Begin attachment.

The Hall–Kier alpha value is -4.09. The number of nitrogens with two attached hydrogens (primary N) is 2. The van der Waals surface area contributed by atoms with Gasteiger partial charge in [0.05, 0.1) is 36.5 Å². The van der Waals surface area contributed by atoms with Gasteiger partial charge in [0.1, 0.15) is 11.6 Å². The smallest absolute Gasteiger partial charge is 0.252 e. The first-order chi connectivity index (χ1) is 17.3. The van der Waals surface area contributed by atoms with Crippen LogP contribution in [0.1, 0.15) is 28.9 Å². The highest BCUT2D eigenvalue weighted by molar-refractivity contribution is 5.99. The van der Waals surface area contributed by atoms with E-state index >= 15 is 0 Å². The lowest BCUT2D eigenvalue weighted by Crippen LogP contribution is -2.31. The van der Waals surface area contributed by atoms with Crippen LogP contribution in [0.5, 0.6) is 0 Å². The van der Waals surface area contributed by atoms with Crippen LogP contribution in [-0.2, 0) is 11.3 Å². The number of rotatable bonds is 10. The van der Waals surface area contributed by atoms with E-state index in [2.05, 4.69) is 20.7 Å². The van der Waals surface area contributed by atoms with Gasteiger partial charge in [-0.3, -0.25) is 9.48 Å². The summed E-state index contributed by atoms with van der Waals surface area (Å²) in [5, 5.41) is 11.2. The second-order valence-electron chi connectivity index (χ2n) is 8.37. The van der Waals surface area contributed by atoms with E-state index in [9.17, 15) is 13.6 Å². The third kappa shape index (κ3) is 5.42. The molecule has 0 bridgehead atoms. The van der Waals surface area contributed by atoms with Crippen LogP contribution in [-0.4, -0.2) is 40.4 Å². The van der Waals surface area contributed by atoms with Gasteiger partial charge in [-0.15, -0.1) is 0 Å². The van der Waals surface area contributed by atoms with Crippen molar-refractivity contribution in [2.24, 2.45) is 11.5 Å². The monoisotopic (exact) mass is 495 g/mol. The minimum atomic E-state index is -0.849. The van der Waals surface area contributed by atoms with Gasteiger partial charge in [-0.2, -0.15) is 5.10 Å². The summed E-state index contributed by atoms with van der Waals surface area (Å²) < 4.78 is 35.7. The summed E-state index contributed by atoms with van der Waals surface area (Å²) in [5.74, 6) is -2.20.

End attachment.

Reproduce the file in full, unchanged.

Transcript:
The Hall–Kier alpha value is -4.09. The number of nitrogens with two attached hydrogens (primary N) is 2. The van der Waals surface area contributed by atoms with Gasteiger partial charge in [0.05, 0.1) is 36.5 Å². The van der Waals surface area contributed by atoms with Gasteiger partial charge in [0.1, 0.15) is 11.6 Å². The smallest absolute Gasteiger partial charge is 0.252 e. The first-order chi connectivity index (χ1) is 17.3. The van der Waals surface area contributed by atoms with Crippen LogP contribution in [0.1, 0.15) is 28.9 Å². The highest BCUT2D eigenvalue weighted by molar-refractivity contribution is 5.99. The van der Waals surface area contributed by atoms with E-state index >= 15 is 0 Å². The lowest BCUT2D eigenvalue weighted by Crippen LogP contribution is -2.31. The van der Waals surface area contributed by atoms with Crippen LogP contribution in [0.5, 0.6) is 0 Å². The van der Waals surface area contributed by atoms with Crippen LogP contribution in [-0.2, 0) is 11.3 Å². The number of rotatable bonds is 10. The van der Waals surface area contributed by atoms with E-state index in [2.05, 4.69) is 20.7 Å². The van der Waals surface area contributed by atoms with Gasteiger partial charge in [-0.3, -0.25) is 9.48 Å². The summed E-state index contributed by atoms with van der Waals surface area (Å²) in [5, 5.41) is 11.2. The second-order valence-electron chi connectivity index (χ2n) is 8.37. The van der Waals surface area contributed by atoms with E-state index in [9.17, 15) is 13.6 Å². The third kappa shape index (κ3) is 5.42. The molecule has 0 bridgehead atoms. The van der Waals surface area contributed by atoms with Crippen LogP contribution in [-0.4, -0.2) is 40.4 Å². The van der Waals surface area contributed by atoms with Gasteiger partial charge in [-0.15, -0.1) is 0 Å². The van der Waals surface area contributed by atoms with Crippen molar-refractivity contribution in [2.24, 2.45) is 11.5 Å². The monoisotopic (exact) mass is 495 g/mol. The minimum atomic E-state index is -0.849. The van der Waals surface area contributed by atoms with Gasteiger partial charge in [-0.2, -0.15) is 5.10 Å². The summed E-state index contributed by atoms with van der Waals surface area (Å²) < 4.78 is 35.7. The summed E-state index contributed by atoms with van der Waals surface area (Å²) in [5.74, 6) is -2.20.